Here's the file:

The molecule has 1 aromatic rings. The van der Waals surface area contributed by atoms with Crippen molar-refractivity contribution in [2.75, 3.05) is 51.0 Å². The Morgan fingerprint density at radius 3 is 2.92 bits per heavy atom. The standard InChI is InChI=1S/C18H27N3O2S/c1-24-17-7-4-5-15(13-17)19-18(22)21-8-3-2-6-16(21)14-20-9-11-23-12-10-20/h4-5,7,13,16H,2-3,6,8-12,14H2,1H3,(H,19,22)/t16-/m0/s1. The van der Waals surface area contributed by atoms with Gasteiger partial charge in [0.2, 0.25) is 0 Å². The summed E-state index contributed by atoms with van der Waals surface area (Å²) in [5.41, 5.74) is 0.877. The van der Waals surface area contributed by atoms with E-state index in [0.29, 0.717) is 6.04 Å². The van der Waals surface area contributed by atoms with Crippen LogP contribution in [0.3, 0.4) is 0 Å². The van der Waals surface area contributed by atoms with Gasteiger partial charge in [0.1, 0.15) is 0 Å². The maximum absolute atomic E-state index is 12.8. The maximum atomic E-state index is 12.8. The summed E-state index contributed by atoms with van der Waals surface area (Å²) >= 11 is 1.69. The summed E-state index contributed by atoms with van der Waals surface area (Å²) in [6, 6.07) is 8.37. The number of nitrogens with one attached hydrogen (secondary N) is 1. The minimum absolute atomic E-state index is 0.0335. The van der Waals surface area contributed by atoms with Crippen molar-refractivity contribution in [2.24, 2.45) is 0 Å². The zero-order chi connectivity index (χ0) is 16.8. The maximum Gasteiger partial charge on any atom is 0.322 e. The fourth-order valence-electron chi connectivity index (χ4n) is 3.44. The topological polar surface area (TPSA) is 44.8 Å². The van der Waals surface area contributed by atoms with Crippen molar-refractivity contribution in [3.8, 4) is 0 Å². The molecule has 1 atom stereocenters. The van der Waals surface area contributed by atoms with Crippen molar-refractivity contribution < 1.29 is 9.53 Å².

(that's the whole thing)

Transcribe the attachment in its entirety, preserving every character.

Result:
The molecule has 1 aromatic rings. The van der Waals surface area contributed by atoms with Crippen molar-refractivity contribution in [2.75, 3.05) is 51.0 Å². The Morgan fingerprint density at radius 3 is 2.92 bits per heavy atom. The standard InChI is InChI=1S/C18H27N3O2S/c1-24-17-7-4-5-15(13-17)19-18(22)21-8-3-2-6-16(21)14-20-9-11-23-12-10-20/h4-5,7,13,16H,2-3,6,8-12,14H2,1H3,(H,19,22)/t16-/m0/s1. The van der Waals surface area contributed by atoms with Gasteiger partial charge in [0.2, 0.25) is 0 Å². The summed E-state index contributed by atoms with van der Waals surface area (Å²) in [5.41, 5.74) is 0.877. The van der Waals surface area contributed by atoms with E-state index in [0.29, 0.717) is 6.04 Å². The van der Waals surface area contributed by atoms with Crippen LogP contribution in [0.3, 0.4) is 0 Å². The van der Waals surface area contributed by atoms with Gasteiger partial charge in [0.1, 0.15) is 0 Å². The maximum absolute atomic E-state index is 12.8. The maximum atomic E-state index is 12.8. The summed E-state index contributed by atoms with van der Waals surface area (Å²) >= 11 is 1.69. The summed E-state index contributed by atoms with van der Waals surface area (Å²) in [6, 6.07) is 8.37. The number of nitrogens with one attached hydrogen (secondary N) is 1. The minimum absolute atomic E-state index is 0.0335. The van der Waals surface area contributed by atoms with Crippen molar-refractivity contribution in [2.24, 2.45) is 0 Å². The zero-order chi connectivity index (χ0) is 16.8. The maximum Gasteiger partial charge on any atom is 0.322 e. The fourth-order valence-electron chi connectivity index (χ4n) is 3.44. The topological polar surface area (TPSA) is 44.8 Å². The van der Waals surface area contributed by atoms with Crippen molar-refractivity contribution in [3.8, 4) is 0 Å². The molecule has 1 atom stereocenters. The van der Waals surface area contributed by atoms with Crippen molar-refractivity contribution < 1.29 is 9.53 Å².